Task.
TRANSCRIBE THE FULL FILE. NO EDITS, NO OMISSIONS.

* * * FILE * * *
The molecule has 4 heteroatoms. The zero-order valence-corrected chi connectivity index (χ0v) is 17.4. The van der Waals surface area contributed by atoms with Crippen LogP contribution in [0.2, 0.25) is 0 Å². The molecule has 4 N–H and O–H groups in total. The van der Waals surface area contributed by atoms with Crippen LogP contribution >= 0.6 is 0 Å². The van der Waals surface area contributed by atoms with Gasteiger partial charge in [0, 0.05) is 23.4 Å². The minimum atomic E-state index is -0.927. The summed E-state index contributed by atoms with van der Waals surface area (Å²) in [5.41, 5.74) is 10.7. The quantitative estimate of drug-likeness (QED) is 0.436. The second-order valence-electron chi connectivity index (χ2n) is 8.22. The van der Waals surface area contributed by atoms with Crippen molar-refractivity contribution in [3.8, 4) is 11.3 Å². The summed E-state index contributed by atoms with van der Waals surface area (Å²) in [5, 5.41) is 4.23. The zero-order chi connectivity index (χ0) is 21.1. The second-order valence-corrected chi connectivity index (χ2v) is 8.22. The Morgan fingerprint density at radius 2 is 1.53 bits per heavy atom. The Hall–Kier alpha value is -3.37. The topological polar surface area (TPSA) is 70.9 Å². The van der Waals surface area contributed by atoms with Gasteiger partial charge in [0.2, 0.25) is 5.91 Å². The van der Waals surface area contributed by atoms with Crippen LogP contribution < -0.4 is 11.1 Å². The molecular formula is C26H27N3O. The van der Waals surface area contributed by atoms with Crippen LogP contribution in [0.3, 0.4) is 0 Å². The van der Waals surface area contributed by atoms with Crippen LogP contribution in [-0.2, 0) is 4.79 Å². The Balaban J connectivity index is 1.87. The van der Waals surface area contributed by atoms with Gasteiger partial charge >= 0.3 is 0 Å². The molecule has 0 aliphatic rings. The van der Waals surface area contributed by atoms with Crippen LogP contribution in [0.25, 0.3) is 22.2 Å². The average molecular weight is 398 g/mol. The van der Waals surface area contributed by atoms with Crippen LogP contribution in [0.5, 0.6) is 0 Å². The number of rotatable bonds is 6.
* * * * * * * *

The molecule has 4 heteroatoms. The zero-order valence-corrected chi connectivity index (χ0v) is 17.4. The van der Waals surface area contributed by atoms with Crippen LogP contribution in [0.2, 0.25) is 0 Å². The molecule has 4 N–H and O–H groups in total. The van der Waals surface area contributed by atoms with Crippen LogP contribution >= 0.6 is 0 Å². The van der Waals surface area contributed by atoms with Gasteiger partial charge in [0, 0.05) is 23.4 Å². The minimum atomic E-state index is -0.927. The summed E-state index contributed by atoms with van der Waals surface area (Å²) in [5.41, 5.74) is 10.7. The quantitative estimate of drug-likeness (QED) is 0.436. The second-order valence-electron chi connectivity index (χ2n) is 8.22. The van der Waals surface area contributed by atoms with Crippen molar-refractivity contribution in [3.8, 4) is 11.3 Å². The summed E-state index contributed by atoms with van der Waals surface area (Å²) in [5, 5.41) is 4.23. The zero-order chi connectivity index (χ0) is 21.1. The second-order valence-corrected chi connectivity index (χ2v) is 8.22. The Morgan fingerprint density at radius 2 is 1.53 bits per heavy atom. The Hall–Kier alpha value is -3.37. The topological polar surface area (TPSA) is 70.9 Å². The van der Waals surface area contributed by atoms with Gasteiger partial charge in [0.2, 0.25) is 5.91 Å². The van der Waals surface area contributed by atoms with Crippen LogP contribution < -0.4 is 11.1 Å². The molecular formula is C26H27N3O. The van der Waals surface area contributed by atoms with Crippen LogP contribution in [0.3, 0.4) is 0 Å². The van der Waals surface area contributed by atoms with Crippen LogP contribution in [-0.2, 0) is 4.79 Å². The Balaban J connectivity index is 1.87. The van der Waals surface area contributed by atoms with Gasteiger partial charge >= 0.3 is 0 Å². The molecule has 0 aliphatic rings. The van der Waals surface area contributed by atoms with Crippen LogP contribution in [0.25, 0.3) is 22.2 Å². The average molecular weight is 398 g/mol. The van der Waals surface area contributed by atoms with Crippen LogP contribution in [0.5, 0.6) is 0 Å². The number of rotatable bonds is 6.